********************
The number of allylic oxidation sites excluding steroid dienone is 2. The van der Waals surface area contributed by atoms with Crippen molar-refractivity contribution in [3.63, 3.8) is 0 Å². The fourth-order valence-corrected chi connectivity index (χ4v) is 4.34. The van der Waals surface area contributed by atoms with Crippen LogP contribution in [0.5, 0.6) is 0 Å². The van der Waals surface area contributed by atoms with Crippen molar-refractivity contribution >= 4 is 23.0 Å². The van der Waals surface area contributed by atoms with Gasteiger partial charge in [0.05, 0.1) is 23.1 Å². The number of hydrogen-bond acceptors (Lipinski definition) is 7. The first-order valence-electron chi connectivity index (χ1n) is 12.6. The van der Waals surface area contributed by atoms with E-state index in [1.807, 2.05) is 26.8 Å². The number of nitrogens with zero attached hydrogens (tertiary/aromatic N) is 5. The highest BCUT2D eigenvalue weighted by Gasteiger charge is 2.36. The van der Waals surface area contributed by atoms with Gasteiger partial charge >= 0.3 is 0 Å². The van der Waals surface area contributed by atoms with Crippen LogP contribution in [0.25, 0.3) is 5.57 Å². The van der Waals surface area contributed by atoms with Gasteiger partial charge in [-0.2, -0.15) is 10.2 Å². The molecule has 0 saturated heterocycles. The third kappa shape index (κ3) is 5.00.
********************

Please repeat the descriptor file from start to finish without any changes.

The number of allylic oxidation sites excluding steroid dienone is 2. The van der Waals surface area contributed by atoms with Crippen molar-refractivity contribution in [3.63, 3.8) is 0 Å². The fourth-order valence-corrected chi connectivity index (χ4v) is 4.34. The van der Waals surface area contributed by atoms with Crippen LogP contribution in [0.5, 0.6) is 0 Å². The van der Waals surface area contributed by atoms with Crippen molar-refractivity contribution >= 4 is 23.0 Å². The van der Waals surface area contributed by atoms with Gasteiger partial charge in [0.05, 0.1) is 23.1 Å². The number of hydrogen-bond acceptors (Lipinski definition) is 7. The first-order valence-electron chi connectivity index (χ1n) is 12.6. The van der Waals surface area contributed by atoms with E-state index in [1.807, 2.05) is 26.8 Å². The number of nitrogens with zero attached hydrogens (tertiary/aromatic N) is 5. The highest BCUT2D eigenvalue weighted by Gasteiger charge is 2.36. The van der Waals surface area contributed by atoms with Gasteiger partial charge >= 0.3 is 0 Å². The van der Waals surface area contributed by atoms with Crippen LogP contribution in [0.25, 0.3) is 5.57 Å². The van der Waals surface area contributed by atoms with Gasteiger partial charge in [-0.2, -0.15) is 10.2 Å². The molecule has 0 saturated heterocycles. The third kappa shape index (κ3) is 5.00.